Donald Trump remains the most popular man in the GOP, or at least among those running for president, pollster Morning Consult finds in a survey released today:

Deeper in the survey, you’ll find Florida governor Ron DeSantis the leader among second choices for the nominations, distantly followed by former vice-president Mike Pence.

Trump eyeing return to Facebook, Twitter

Donald Trump is petitioning Facebook to reactivate his account and planning a return to Twitter as he looks to ramp up his presidential campaign, NBC News reports.

The former president had his Facebook account locked following the January 6 insurrection, while Twitter did the same until its new owner Elon Musk reversed the ban after buying the platform last year.

According to NBC News, Trump’s campaign wrote Facebook’s parent company Meta, saying “We believe that the ban on President Trump’s account on Facebook has dramatically distorted and inhibited the public discourse,” and asking for “a meeting to discuss President Trump’s prompt reinstatement to the platform.”

Trump hasn’t tweeted since Musk unblocked his account on 19 November, but NBC quotes an unnamed Republican as saying, “Trump is probably coming back to Twitter. It’s just a question of how and when.”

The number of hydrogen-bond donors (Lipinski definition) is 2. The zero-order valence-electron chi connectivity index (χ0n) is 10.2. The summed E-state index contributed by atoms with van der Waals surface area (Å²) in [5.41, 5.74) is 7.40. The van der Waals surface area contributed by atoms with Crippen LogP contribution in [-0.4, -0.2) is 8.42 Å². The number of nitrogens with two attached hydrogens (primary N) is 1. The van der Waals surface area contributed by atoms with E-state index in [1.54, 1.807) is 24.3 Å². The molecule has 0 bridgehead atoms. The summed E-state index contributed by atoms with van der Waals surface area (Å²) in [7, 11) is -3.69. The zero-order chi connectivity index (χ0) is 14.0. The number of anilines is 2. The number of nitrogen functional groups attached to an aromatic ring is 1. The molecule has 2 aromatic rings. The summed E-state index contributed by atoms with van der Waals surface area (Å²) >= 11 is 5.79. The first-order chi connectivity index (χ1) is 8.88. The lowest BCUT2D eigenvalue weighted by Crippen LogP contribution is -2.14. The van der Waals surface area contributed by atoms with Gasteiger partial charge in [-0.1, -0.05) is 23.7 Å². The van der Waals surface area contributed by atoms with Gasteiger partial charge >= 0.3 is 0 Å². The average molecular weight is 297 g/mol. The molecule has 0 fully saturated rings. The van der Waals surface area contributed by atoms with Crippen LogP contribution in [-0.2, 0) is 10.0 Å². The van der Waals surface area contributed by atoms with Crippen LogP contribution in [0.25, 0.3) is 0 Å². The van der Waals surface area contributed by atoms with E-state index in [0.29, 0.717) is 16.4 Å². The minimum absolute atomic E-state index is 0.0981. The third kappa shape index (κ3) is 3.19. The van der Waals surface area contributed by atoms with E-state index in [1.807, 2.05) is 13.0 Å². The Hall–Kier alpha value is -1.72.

“He’s been talking about it for weeks, but Trump speaks for Trump, so it’s anyone’s guess what he’ll do or say or when,” the Republican continued.

Facebook’s ban was supposed to be for two years till 7 January of this year, but if the company balks at reinstating him, a Trump adviser told NBC the former president could lean on Republican majority in the House to make an issue out of it.

“If Facebook wants to have this fight, fine, but the House is leverage, and keeping Trump off Facebook just looks political,” the adviser said.

Twitter and Facebook became two of Trump’s most effective tools both during his campaign and presidency. Since his banning, he has remained active on the Truth social network that he founded. NBC reports it’s possible his arrangement with the site could complicate what he posts on other social media platforms.

The Biden White House has launched something of an offensive against House Republicans over the past 24 hours.

Yesterday, it was a statement demanding Kevin McCarthy reveal the “backroom deals” he made with rightwing lawmakers to become speaker, followed by today’s condemnation of the appointment to the oversight committee of lawmakers who denied the 2020 election and have called for violence against their colleagues.

Semafor reports that the administration is now encouraging Democratic lawmakers to attack the GOP’s economic policies, with the argument that they will drive up prices for Americans: